The Grower (The Grower Saga Book 1)
The collection is. Further conservation work may be needed as the metal binding of the book is mildly rusted. The Riverside Navel Growers Association began and ended its operations during the s. Two trends marked this period: an increase in the standard of living, and the rise of the consumer culture.
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During this time, there was an increase in spending, often using installment plans. Many Americans lived beyond their means, requiring households to have more than one income. Rising debts went ignored. The Riverside Navel Growers operated in this historical context, and it seems that many of its directors shared this mentality. Webster, and Guss Hagenstein. Stockholders of the association were to be active citrus growers. Apparently, payment was set according to a subscription agreement and a sales contract, whereas the purchaser agreed to pay 10 cents per citrus box sold through the company.
In the Articles of Incorporation, the three Fullerton men are listed as having one share each. This was later modified to shares in January The purpose of the Navel Growers Association was to sell, buy, pack, cure, and market citrus and other fruits and vegetables.
In the Articles of Incorporation, they also listed their intent to act as an agency and representative of the growers, to engage in the trucking of the produce, and to participate in the business of general fumigation of orchards. The cost-effectiveness of frost protection depends on the frequency of occurrence, cost of the protection method and the value of the crop. Generally, passive frost protection is easily justified. The cost-effectiveness of active protection depends on the value of the crop and cost of the method.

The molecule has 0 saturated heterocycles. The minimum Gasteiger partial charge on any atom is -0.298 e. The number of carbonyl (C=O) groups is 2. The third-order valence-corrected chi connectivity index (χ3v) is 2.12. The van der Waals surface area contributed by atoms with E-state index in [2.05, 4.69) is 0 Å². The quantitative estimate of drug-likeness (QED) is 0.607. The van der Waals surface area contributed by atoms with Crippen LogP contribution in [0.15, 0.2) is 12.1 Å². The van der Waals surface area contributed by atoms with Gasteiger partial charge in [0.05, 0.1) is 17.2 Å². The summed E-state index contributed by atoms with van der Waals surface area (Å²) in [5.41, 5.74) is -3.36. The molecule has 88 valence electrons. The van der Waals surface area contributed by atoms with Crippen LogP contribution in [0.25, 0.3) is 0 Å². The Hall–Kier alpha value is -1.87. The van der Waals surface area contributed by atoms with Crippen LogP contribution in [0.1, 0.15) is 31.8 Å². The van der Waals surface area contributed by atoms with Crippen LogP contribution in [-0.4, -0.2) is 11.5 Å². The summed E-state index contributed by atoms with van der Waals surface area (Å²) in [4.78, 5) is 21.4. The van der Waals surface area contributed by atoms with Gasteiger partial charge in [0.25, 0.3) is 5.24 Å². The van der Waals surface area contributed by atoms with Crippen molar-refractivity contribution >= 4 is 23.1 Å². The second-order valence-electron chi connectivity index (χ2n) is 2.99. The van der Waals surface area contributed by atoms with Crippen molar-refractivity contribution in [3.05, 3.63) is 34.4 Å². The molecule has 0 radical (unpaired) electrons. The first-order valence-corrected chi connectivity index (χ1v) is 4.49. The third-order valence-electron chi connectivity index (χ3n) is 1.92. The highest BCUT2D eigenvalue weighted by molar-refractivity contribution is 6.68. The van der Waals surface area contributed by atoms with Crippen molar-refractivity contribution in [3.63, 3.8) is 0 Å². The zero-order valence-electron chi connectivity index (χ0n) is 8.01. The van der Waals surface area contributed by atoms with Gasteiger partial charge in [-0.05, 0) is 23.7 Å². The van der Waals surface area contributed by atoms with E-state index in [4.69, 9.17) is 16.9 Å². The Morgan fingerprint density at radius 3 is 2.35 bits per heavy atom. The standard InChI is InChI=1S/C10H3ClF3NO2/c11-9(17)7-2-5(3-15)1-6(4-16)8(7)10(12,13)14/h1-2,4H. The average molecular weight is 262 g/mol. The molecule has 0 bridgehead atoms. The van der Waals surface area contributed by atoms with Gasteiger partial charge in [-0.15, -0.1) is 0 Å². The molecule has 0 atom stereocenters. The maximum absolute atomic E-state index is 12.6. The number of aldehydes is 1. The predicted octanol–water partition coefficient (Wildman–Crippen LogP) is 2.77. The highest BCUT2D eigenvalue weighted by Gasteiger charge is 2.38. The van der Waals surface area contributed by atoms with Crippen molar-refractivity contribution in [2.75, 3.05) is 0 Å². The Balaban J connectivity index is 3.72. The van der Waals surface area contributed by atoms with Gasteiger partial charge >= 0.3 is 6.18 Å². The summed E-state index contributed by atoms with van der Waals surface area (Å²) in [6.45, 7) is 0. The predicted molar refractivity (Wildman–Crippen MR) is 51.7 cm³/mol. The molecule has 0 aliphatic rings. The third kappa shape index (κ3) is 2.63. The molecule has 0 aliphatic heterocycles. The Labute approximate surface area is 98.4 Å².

In this book, both passive and active methods are discussed, as well as the economics of protection. Frost damage to crops has been a problem for humans since the first crops were cultivated. Even if all aspects of crop production are well managed, one night of freezing temperatures can lead to complete crop loss.
Except for tropical latitudes, where temperatures seldom fall below the melting point, damage due to freezing temperatures is a worldwide problem. Usually, frost damage in subtropical climates is associated with slow moving cold air masses that may bring nights of hours of subzero temperature Bagdonas, Georg and Gerber, In eastern continental locations, damaging events are typically advective, with weak inversions. In western continental and marine climates, frost events with calm conditions and stronger inversions are more typical.
The damaging events typically start with advection of cold air followed by a few nights of radiation frost. In temperate climates, frost periods are shorter in duration and occur more frequently than in other climates Bagdonas, Georg and Gerber, For deciduous fruit and nut trees, damaging frost events occur mainly in the spring, but sometimes in the autumn as well. For subtropical fruits, damage to the crops typically occurs during the winter. In tropical climates, there is normally no freezing except at higher elevations.
Therefore, when tropical crops are damaged by cold, the temperature is usually above zero. In temperate climates, damage to grain crops can also occur before booting, under severe conditions, or to flowers even in mild frosts. For grain farmers, the main response is to plant crops or varieties that are less susceptible to damage e. In any case, the date of planting should be adjusted to the crop, variety and microclimate.
Similarly, if subzero temperatures occur too frequently, subtropical crops are preferentially grown in regions with less occurrence of damage. A good example of this is the movement of the citrus industry further south in Florida in response to several severe frosts during the s and s Attaway, At the same time, due to more favourable temperatures, the olive industry is moving northward in Italy where soil and climate factors allow for production of high quality olive oil. However, this has led to an increase in frost damage to olives during severe winters in , and Rotondi and Magli, Generally speaking, the dates of the last frost occurrence in the spring and the first occurrence in the autumn will determine where particular crops are grown.